Early History of the Culture of Peace
From National Programmes to a Project of Global Scope (1994-1995) Page 12


Introduction and UNESCO's Mandate
Page 1

Yamousoukro and Seville Statement
Page 2

Origins and Executive Board Adoption
Pages 3 - 4

Launching the Programme: El Salvador and Roundtable
Pages 5 - 6 - 7

1993 General Conference
Page 8

National Projects
Pages 9 - 10

Programme Unit
Page 11

Toward a Global Scope
Pages 12 - 13

Transdisciplinary Project and Human Right to Peace
Pages 14 - 15 - 16

1997: A New Approach
Page 17

UN General Assembly Resolutions
Page 18

Resolution for International Year
Page 19

Declaration and Programme of Action
Pages 20 - 21

Resolution for International Decade
Pages 22 - 23

Training Programmes
Page 24

Global Movement
Pages 25 - 26

Publicity Campaign
Pages 27 - 28

Decentralized Network
Pages 29 - 30

Manifesto 2000
Page 31

Use of Internet
Pages 32 - 33

Future of the Culture of Peace
Pages 34 - 35 - 36 - 37 - 38

Annexes and Documentation
Page 39

Postscript


By the time of the 29th General Conference of UNESCO in November 1995, the priorities established at the beginning of 1994 had been put into place. National programmes were underway in all regions of the South (Latin America, Africa and Asia). The First International Forum on the Culture of Peace (San Salvador, February 1994) and the First Consultative Meeting on a Culture of Peace (Paris, September 1994) was followed by the Second International Symposium on a Culture of Peace hosted by the Philippines in November 1995. Networking was underway with a wide variety of partners, much of this accomplished through missions to meetings around the world. The Children's festivals had laid a basis for involvement of the Associated Schools Network in the culture of peace. Only fund-raising was unsuccessful: only one of the 23 El Salvador projects was funded (radio for rural women) and none of the Mozambique projects. A comprehensive overview of the Project was provided in the monograph that I had prepared, The Culture of Peace: Towards a Global Movement (October 1995) which the Director-General distributed to delegations who visited him during the General Conference. Some indication of the activities of the Culture of Peace Unit may be found in periodic reports from Leslie Atherley (DIR/CPP) to the Director-General (3 October and 10 December 1994 and 3 July 1995), as well as two newsletters of the Unit published on 2 December 1996 and April 1997.

Culture of Peace Unit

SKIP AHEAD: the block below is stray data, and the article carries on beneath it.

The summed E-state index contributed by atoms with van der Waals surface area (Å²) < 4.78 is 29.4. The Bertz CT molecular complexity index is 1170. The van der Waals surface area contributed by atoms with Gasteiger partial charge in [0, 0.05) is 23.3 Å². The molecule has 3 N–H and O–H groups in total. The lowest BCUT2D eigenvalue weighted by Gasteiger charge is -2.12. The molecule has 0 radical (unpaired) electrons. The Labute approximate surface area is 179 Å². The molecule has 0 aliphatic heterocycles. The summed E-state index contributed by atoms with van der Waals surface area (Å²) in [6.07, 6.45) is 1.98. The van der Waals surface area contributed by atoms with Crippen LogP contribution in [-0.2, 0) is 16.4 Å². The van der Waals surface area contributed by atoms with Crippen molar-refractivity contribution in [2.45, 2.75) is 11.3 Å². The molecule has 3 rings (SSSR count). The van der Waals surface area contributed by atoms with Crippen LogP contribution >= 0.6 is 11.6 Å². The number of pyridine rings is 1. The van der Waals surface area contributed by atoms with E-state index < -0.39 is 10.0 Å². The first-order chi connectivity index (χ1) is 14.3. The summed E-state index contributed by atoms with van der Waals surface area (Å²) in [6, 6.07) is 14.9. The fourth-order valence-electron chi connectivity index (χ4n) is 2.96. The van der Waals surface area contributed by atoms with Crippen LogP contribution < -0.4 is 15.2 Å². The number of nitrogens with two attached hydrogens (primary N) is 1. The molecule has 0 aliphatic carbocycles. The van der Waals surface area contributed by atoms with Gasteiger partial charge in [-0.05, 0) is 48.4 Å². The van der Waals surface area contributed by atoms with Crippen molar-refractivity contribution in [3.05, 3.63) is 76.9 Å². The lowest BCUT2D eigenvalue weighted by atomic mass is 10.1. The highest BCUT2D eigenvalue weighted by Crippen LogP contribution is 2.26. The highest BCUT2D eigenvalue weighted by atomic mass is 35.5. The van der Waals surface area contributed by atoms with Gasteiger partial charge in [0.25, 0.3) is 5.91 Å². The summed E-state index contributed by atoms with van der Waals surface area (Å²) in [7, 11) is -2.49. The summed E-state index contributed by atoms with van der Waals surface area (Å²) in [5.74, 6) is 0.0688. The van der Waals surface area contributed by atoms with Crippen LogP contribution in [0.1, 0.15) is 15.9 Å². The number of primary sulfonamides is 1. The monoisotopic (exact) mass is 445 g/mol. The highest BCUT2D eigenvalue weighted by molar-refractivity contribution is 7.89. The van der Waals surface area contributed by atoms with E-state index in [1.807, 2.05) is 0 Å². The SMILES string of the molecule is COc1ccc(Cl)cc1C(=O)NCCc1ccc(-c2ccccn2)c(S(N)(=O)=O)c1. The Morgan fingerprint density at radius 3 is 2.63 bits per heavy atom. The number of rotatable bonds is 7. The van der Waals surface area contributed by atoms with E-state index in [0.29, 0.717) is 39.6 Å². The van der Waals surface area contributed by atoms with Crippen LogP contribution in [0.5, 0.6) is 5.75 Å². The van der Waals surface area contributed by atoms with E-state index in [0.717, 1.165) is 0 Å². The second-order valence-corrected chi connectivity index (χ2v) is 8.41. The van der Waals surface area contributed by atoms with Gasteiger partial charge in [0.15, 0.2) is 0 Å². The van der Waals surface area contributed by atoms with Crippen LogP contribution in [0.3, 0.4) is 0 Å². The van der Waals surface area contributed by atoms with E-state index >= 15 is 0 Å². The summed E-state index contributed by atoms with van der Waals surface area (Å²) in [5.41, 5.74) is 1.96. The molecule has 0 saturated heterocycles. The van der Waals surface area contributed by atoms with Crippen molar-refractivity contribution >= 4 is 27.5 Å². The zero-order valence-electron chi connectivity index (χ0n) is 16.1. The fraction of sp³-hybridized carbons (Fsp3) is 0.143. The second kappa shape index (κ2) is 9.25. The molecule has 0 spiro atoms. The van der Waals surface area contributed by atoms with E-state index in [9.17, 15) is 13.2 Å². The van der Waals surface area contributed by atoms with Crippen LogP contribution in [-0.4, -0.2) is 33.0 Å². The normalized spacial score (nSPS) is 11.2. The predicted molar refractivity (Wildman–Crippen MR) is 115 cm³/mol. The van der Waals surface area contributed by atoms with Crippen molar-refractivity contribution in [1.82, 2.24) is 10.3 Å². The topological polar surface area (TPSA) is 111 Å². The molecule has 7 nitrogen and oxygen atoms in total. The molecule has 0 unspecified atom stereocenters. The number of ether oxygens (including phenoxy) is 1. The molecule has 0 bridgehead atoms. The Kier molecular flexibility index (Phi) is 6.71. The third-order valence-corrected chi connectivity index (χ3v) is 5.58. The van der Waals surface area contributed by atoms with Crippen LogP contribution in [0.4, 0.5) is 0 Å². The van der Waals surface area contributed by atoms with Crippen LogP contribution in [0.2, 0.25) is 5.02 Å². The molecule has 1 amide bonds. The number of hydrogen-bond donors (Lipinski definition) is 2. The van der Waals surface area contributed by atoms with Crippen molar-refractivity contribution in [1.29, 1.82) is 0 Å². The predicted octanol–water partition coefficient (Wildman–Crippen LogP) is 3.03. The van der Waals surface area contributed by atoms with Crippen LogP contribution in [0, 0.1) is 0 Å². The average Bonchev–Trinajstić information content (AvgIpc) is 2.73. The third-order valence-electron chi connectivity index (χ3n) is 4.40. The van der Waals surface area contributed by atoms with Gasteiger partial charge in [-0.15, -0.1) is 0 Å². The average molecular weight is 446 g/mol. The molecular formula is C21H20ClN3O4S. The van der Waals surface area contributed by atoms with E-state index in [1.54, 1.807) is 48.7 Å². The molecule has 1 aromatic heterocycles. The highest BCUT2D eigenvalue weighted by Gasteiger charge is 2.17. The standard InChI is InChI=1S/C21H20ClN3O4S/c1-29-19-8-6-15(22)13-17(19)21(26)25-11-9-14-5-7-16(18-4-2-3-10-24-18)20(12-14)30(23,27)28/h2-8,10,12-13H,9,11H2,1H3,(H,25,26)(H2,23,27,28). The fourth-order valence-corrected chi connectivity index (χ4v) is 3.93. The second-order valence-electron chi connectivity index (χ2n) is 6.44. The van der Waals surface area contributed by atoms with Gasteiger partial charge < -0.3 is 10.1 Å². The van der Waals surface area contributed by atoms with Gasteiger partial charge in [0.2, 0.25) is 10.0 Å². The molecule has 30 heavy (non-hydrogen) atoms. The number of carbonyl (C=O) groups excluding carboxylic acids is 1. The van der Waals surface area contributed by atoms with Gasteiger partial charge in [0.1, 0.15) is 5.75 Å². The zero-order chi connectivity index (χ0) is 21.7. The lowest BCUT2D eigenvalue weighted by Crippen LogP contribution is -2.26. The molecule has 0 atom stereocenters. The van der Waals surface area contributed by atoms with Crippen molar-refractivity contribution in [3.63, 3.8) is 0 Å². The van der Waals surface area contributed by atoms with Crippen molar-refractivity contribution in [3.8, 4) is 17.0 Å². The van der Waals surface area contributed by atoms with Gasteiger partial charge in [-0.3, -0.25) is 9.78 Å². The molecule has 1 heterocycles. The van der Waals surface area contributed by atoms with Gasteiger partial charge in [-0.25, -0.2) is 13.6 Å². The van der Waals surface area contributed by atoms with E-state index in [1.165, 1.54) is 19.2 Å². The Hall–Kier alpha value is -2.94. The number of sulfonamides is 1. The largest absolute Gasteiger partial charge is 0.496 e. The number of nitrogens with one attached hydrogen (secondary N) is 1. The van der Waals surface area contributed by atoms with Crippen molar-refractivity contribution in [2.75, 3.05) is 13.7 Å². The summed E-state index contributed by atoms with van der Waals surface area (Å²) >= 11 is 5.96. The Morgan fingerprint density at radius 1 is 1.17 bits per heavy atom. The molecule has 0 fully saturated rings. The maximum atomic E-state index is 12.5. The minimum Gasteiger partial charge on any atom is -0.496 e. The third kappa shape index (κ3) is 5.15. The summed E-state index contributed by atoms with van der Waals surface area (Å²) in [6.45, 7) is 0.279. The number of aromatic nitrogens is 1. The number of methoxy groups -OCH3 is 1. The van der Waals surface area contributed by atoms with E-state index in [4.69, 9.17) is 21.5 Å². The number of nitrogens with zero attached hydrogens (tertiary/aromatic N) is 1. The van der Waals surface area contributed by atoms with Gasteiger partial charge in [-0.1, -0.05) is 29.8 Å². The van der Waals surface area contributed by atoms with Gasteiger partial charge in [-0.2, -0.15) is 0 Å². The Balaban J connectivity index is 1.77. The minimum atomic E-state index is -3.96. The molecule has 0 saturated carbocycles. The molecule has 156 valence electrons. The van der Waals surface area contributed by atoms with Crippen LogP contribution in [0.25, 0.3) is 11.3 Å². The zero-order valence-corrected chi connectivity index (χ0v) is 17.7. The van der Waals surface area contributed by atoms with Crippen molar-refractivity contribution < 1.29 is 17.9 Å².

The Culture of Peace Unit in 1997. Click on photo for legend.

Concerned with the failure of fund-raising for national programmes, I undertook a search for partners at a higher level than UNESCO. I took part in a series of international meetings with major donors, for which detailed information was provided to the Director-General in my mission reports.

* 1994 (12-14 July) - Vienna Seminar on Peacekeeping,

* 1994 (30 November - 2 December) - Berlin Seminar on Intercultural Conflict Management

* 1995 (31 March - 4 April) - International Conference on Conflict Mediation and Consolidation of Peace (Bonn),

* 1996 (19 February) - OECD Ad Hoc Working Group on Participatory Development and Good Governance (Paris)

* 1996 (9-12 April) - International Roundtable on Development Cooperation as Preventive Peace Policy (Berlin)

* 1996 (4-5 June) - UNRISD War-Torn Societies Donor Consultation (Geneva)

At the meetings in Bonn and Berlin, I had the very valuable colleagueship of the special advisor for the culture of peace Mohamed Sahnoun. Through these meetings I also came to know Mr Klemens van de Sand at OECD whose 1995 article, The Socio-political System and Development, suggested "allowing NGOs in the South to assume responsibility in part for the planning and imiplementation of development projects." Together, we developed a plan by which our national programmes could enter into the OECD framework. Unfortunately, Mr van de Sand left OECD before this could be seriously tested and we were unable to find a successor who would work with us in the same spirit.

As indicated in my recommendations in various documents throughout this period, I also was looking for a way to institutionalize the training of peace promoters, but without any major success.

(continued on next page)

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